Tag Archives: progress

Very Quick COMET update

Hey all!

I spontaneously moved the COMET from her hiding place behind my father’s mill building back to my house/workshop yesterday. The weather had been consistently nice and it’s time to break some ground inside. I towed her myself for the first time and she handled as nicely as I could expect from a trailer that old!

I’ll post pictured of her in her new home later on, but for now I am on my way to a Photovoltiac workshop at Hampshire College, where I am helping to build a “solar wagon” which will hang out near the bus stop and charge cell phones, laptops, ipods, etc. Check out soldesignlab.com to see what I mean.

Oh, and big THANK YOU to Derek Diedricksen over at Relaxshacks.com, who did a blog post about me today. Thanks Deek for helping me get the word out about The COMET project!! And if you haven’t already, go over to relaxshacks.com and sign up for tiny house summer camp, it’s going to be awesome. July 6-9th in Vermont tiny houses galore full roster to be announced today and I’ve heard it’s going to be NUTS!

 

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COMET Update – Documenting Progress

Well, the weather has been steadily improving here in Massachusetts, and I’m getting really excited about “breaking ground” in the COMET. I’ll be moving her away from her factory parking lot home to my house where I can work on her. Soon I’ll be peeling back the walls to see what surprises wait for me there (most likely a rotten wood surprise). Then I’ll be testing the electricity and looking at the wiring to figure out how to best implement my totally DC solar system, while fixing up the tow wiring/lights.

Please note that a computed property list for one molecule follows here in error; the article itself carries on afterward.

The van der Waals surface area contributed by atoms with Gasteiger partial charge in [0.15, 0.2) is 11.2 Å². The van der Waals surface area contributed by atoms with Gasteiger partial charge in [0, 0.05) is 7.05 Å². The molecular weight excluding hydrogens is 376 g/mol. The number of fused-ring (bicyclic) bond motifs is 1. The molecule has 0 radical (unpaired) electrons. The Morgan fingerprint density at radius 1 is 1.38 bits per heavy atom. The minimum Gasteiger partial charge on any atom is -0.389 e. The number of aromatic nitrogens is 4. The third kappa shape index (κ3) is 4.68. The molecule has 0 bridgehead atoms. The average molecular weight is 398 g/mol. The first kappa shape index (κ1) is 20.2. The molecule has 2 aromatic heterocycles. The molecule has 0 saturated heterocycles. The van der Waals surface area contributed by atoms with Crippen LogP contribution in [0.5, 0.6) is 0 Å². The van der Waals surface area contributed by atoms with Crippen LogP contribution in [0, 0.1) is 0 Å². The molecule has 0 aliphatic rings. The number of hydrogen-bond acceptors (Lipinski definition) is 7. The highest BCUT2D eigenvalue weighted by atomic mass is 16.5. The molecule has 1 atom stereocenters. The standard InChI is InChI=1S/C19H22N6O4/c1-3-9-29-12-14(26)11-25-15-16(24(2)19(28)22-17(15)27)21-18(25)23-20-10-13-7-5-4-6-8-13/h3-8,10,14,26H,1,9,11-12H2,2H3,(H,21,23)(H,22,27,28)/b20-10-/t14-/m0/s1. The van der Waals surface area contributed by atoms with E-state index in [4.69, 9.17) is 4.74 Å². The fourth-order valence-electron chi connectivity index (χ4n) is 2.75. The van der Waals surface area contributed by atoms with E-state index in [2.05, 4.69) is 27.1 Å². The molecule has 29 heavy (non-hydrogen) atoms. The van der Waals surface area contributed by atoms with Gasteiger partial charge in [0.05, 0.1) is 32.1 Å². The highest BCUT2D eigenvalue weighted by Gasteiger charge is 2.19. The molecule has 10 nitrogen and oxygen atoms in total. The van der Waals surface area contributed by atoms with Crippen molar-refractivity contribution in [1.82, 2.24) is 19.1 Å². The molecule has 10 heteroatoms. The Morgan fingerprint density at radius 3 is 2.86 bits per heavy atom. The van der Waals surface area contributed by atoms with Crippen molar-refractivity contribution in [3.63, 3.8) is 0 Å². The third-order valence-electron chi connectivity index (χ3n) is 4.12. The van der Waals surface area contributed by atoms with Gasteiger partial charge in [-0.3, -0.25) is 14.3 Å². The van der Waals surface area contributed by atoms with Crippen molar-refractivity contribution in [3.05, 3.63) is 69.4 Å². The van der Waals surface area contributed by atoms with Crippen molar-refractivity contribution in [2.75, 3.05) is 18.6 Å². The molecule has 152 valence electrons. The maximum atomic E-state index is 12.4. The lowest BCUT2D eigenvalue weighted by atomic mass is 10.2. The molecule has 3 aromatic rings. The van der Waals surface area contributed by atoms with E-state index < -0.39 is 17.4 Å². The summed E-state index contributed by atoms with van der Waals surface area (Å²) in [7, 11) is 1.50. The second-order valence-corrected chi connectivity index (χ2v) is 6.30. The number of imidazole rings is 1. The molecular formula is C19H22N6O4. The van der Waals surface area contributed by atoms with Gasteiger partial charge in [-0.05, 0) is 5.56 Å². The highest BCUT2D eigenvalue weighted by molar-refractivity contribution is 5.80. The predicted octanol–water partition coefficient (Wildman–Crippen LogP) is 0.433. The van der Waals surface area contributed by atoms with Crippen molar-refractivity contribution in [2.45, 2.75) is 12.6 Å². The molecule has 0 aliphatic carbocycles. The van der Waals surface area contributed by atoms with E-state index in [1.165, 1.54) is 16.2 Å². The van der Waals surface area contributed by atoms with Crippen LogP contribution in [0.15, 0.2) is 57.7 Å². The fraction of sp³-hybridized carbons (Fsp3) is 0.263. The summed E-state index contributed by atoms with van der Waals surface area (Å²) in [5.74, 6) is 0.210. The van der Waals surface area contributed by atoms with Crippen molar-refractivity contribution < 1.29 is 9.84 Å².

This may be a little premature, since nothing has really been set in stone yet, but I’m VERY excited and honored because Derek Diedricksen, fellow MA tiny house guy and artist (check out relaxshacks.com) asked me to bring the COMET to his summer Tiny House Workshop this year, and give a little talk about the project and show it’s progress. It’ll be great for people to be able to feel the space and see my work in progress: a behind the scenes sort of thing. The fact that I’m going to be towing the COMET around while it’s being worked on makes me think I should work backwards: design and repaint the exterior first, then work on the inside. I want to have a really eye-catching and informational exterior design so that people know what the project is all about, and maybe put the website on the side so people can find more info about it. Anyway, more details on the COMET’s live appearances this summer will follow.

This past week I have been reflecting on the progress of The COMET so far, putting together a very large and detailed presentation about what I’ve done in the last few months. There’s so much research behind the scenes, behind every blog post. It’s so interesting to look back on my preliminary project ideas, my first grant proposals, and other material from a few years ago, when the COMET was just a dream, and then look at how much progress I have made in terms of the concept and what the project really means and needs to accomplish. It’s also amazing to see how much my knowledge of sustainable sciences, materials, and systems has increased and grown from a general interest to a real understanding.